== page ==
The paradox of new politics is that, in theory, it is perhaps the only type of politics that can offer us any hope of survival in the modern world. And yet, at the same time, in a transitional society like ours, its practice seems to offer little promise or meaning unless it compromises with traditional politics, or plays second fiddle to revolutionary politics.

To make this point clearer, let us go into some preliminary definitions.

We can distinguish the various forms of politics by their goals and methods.

Traditional politics aims to preserve the existing order of society — its inherited hierarchies, and inviolable norms — as signified by the unexamined fixation with the rule of law. Its methods are well-known – the fostering of dependence and patronage through the exploitation of customary norms like utang na loob or debt of gratitude, elitist paternalistic rule that combines benevolence with calibrated intimidation, obsession with consensus and disdain for free debate, the unaccountable disposition of public wealth, and the unchecked exercise of public power.

At the other end of the spectrum, revolutionary politics dreams of completely overhauling the existing social order through the imposition of a new political-legal order that seeks to regulate nearly every aspect of social life. The emphasis, almost invariably, is the creation of a strong State as an overarching mechanism of utopian societal engineering, of economic growth, and of social redistribution. Its accompanying methods are equally well-known: armed struggle and/or the capture or enlistment of the armed forces of the existing State, revolutionary upheaval, full deployment of the State’s security forces to crush dissent at least in the immediate period following the seizure of power, and the excessive reliance on the regulatory powers of the State to maintain societal stability.

In contrast to these two poles, new politics aims to reform institutions and revise existing routines and procedures in accordance with the demands and pressures for change that are already manifest in society, careful not to embark on comprehensive programs of transformation that cannot be sustained by the existing objective conditions. Its thrust is thus more evolutionary than revolutionary, more to strengthen the foundations on which to build the new, than to invent something new from nothing. Its immediate objective is to end mass poverty and public ignorance as a condition for the progressive democratization and modernization of society. Its favored instruments are: non-violent resistance through the creation of autonomous social movements and people’s organizations, the formation of self-sustaining electoral parties with clear ideologies and programs, debates and open fora in mass media, social critique, mass mobilizations centering on clear-minded advocacies, and community organizing for popular empowerment at all levels of society.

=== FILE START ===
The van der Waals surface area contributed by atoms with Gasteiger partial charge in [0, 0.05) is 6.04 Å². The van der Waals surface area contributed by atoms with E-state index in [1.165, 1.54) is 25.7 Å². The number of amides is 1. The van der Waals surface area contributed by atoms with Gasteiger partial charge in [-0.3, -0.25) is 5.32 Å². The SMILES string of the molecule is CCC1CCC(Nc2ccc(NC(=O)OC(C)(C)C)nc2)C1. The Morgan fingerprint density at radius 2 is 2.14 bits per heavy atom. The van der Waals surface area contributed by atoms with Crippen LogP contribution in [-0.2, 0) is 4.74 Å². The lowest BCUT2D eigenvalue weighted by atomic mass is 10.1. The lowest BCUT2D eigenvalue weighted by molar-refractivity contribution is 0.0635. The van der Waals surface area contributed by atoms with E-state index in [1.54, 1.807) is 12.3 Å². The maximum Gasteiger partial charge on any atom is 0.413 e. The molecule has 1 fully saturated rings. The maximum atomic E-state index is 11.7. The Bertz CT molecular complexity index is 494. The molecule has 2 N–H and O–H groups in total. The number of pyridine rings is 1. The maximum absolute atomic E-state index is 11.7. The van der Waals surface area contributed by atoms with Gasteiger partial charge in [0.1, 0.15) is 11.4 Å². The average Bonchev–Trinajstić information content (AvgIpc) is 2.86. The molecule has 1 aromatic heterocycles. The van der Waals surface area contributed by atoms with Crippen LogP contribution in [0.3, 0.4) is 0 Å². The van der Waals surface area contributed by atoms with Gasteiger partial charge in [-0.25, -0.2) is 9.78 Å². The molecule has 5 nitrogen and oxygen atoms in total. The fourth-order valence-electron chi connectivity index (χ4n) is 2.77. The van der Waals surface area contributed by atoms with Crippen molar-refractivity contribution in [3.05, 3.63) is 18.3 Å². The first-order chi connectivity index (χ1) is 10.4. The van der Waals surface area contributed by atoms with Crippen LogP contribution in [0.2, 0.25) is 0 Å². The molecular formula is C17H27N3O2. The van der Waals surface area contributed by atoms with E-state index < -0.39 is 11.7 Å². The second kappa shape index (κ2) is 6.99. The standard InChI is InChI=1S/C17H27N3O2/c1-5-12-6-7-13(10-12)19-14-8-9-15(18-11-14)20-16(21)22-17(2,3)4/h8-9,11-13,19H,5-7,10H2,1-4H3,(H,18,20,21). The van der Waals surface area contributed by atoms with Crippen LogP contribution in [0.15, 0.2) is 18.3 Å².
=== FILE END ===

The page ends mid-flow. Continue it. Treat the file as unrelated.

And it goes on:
In all transitional situations, the problem has always been how to build something different from what already exists, while avoiding assimilation by conservative forces. Herein lies the paradox of new politics. The temptation to make peace with the old order is very strong because of the perks and resources being offered by the latter. Similarly, the temptation to adopt the romantic promise of revolutionary politics remains potent because of the moral and ideological purity it seems to represent.

I am aware of the danger of extrapolating new norms of practice from ideal-type definitions like these. Reality is extremely complex and dynamic. Changes in social conditions accumulate faster than our ability to grasp or describe them in ways that allow us to move forward. The dilemmas to which I refer here can be seen in the practical day-to-day problems faced by individuals who have taken upon themselves the role of new politicians and have actually won public positions. Much can be learned from the situations they have had to deal with once they assumed power.

As a case in point, I wish to share with you my preliminary analysis of the situation that the priest-turned-politician, Gov. Ed Panlilio of Pampanga, has had to contend with from day one of his term. I believe that Among Ed’s predicament gives us a fairly good idea of the fate that awaits new politics in a transitional society like ours.

Let me start by saying that every political system in its current state has its own code of morality, its own mode of legitimation, its own acceptable procedures for settling disputes and using power, its own routines and standard communications – all of which are rooted in the structural principles of the society in which it is embedded. Traditional politics, as I have characterized it here, thrives in highly stratified societies based on unequal distribution of life chances. Here, political roles tend to be integrated into networks and layers of of patron-client relationships.